Tishman Speyer, Bellco raise $3B for life sciences fund

Breakthrough Properties JV doubled its initial target

National /
Apr.April 29, 2022 04:45 PM
Breakthrough Properties' Dan Belldegrun, Tishman's Rob Speyer and Bellco Capital's Rebecka Belldegrun (Breakthrough Properties, Tishman, Bellco Capital)

Breakthrough Properties’ Dan Belldegrun, Tishman’s Rob Speyer and Bellco Capital’s Rebecka Belldegrun (Breakthrough Properties, Tishman, Bellco Capital)

A joint venture between Tishman Speyer and Bellco Capital closed on the largest real estate fund exclusively for life sciences.

Breakthrough Properties raised $3 billion in direct capital and co-investments for its Breakthrough Life Science Property Fund, doubling its initial target. According to CBRE and JLL Research, it’s the largest life sciences real estate fund ever, excluding recapitalizations of existing portfolios.

The fund raised money from institutional investors, sovereign wealth funds and wealthy individuals. The venture will use the funds to scale its life sciences efforts, which already spans 4.6 million square feet in the development pipeline in the United States and abroad.

“We look forward to putting these resources to work in support of the next generation of critical discoveries,” Breakthrough CEO Dan Belldegrun said in a prepared statement.

Among Breakthrough’s developments are a 10-acre, 515,000-square-foot campus in San Diego and a property in Boston fully leased to CRISPR Therapeutics and expected to open this year.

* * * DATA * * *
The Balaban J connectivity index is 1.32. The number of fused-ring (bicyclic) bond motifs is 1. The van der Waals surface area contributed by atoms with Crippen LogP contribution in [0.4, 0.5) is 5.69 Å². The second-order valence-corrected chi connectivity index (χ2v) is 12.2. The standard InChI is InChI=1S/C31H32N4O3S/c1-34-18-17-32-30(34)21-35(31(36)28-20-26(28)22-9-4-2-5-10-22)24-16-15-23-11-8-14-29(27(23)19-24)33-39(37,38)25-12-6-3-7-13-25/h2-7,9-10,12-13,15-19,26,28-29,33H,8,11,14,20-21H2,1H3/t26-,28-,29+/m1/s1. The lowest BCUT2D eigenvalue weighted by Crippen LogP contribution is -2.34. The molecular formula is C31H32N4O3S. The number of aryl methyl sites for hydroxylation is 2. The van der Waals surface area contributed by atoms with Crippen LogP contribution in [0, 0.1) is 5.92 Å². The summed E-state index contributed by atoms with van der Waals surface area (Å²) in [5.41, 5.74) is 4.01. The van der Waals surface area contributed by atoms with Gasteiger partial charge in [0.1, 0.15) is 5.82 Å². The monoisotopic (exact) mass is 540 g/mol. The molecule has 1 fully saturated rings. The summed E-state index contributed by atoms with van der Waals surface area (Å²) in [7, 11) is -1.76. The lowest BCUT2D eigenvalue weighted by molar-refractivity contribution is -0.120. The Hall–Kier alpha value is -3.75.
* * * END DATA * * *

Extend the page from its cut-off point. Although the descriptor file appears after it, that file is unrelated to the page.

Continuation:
Life sciences real estate has been one of the hottest property sectors during the pandemic, as employees can’t rely on remote and hybrid working environments.

A December report from CBRE found demand for U.S. lab space hit a record high while the vacancy rate fell to a mere 4.9 percent. Demand for lab space increased by 19.7 percent over a six-month period.

Boston-Cambridge is the biggest market in the sector, but life sciences is on the rise in New York City too. Tenants leased 433,000 square feet in 2021, according to CBRE, a record amount that nearly tripled the sector’s leasing from 2020 and surpassed all of the leasing in the sector of the previous seven years combined.

The average asking rent on triple-net life sciences leases in Manhattan was $114 per square foot last year, up $3 year-over-year, while the availability rate for ready-to-use lab space dropped to 3.3 percent.





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